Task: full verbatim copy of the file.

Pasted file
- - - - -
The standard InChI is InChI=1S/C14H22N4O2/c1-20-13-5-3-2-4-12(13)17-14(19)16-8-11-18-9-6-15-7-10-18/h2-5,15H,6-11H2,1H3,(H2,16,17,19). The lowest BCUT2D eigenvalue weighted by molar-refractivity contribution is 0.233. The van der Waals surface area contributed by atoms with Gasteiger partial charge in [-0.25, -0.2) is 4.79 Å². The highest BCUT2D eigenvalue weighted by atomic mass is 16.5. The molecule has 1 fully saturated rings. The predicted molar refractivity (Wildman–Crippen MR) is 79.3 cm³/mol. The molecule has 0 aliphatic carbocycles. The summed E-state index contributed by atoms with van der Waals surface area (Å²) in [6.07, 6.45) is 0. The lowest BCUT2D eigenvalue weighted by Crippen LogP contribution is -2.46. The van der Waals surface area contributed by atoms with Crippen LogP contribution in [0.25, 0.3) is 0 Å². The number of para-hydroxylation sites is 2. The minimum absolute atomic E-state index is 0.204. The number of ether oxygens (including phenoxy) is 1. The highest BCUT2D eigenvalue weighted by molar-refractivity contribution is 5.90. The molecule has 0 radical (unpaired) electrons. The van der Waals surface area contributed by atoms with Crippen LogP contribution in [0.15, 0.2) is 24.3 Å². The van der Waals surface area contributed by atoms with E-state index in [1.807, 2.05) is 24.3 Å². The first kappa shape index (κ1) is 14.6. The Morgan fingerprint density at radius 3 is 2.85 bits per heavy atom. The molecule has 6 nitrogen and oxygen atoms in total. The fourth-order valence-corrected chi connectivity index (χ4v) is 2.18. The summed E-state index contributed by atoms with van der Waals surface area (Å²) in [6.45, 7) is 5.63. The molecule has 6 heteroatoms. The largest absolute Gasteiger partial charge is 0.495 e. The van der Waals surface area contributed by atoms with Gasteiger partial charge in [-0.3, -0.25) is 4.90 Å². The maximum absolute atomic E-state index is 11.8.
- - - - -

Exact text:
The standard InChI is InChI=1S/C14H22N4O2/c1-20-13-5-3-2-4-12(13)17-14(19)16-8-11-18-9-6-15-7-10-18/h2-5,15H,6-11H2,1H3,(H2,16,17,19). The lowest BCUT2D eigenvalue weighted by molar-refractivity contribution is 0.233. The van der Waals surface area contributed by atoms with Gasteiger partial charge in [-0.25, -0.2) is 4.79 Å². The highest BCUT2D eigenvalue weighted by atomic mass is 16.5. The molecule has 1 fully saturated rings. The predicted molar refractivity (Wildman–Crippen MR) is 79.3 cm³/mol. The molecule has 0 aliphatic carbocycles. The summed E-state index contributed by atoms with van der Waals surface area (Å²) in [6.07, 6.45) is 0. The lowest BCUT2D eigenvalue weighted by Crippen LogP contribution is -2.46. The van der Waals surface area contributed by atoms with Crippen LogP contribution in [0.25, 0.3) is 0 Å². The number of para-hydroxylation sites is 2. The minimum absolute atomic E-state index is 0.204. The number of ether oxygens (including phenoxy) is 1. The highest BCUT2D eigenvalue weighted by molar-refractivity contribution is 5.90. The molecule has 0 radical (unpaired) electrons. The van der Waals surface area contributed by atoms with Crippen LogP contribution in [0.15, 0.2) is 24.3 Å². The van der Waals surface area contributed by atoms with E-state index in [1.807, 2.05) is 24.3 Å². The first kappa shape index (κ1) is 14.6. The Morgan fingerprint density at radius 3 is 2.85 bits per heavy atom. The molecule has 6 nitrogen and oxygen atoms in total. The fourth-order valence-corrected chi connectivity index (χ4v) is 2.18. The summed E-state index contributed by atoms with van der Waals surface area (Å²) in [6.45, 7) is 5.63. The molecule has 6 heteroatoms. The largest absolute Gasteiger partial charge is 0.495 e. The van der Waals surface area contributed by atoms with Gasteiger partial charge in [-0.3, -0.25) is 4.90 Å². The maximum absolute atomic E-state index is 11.8.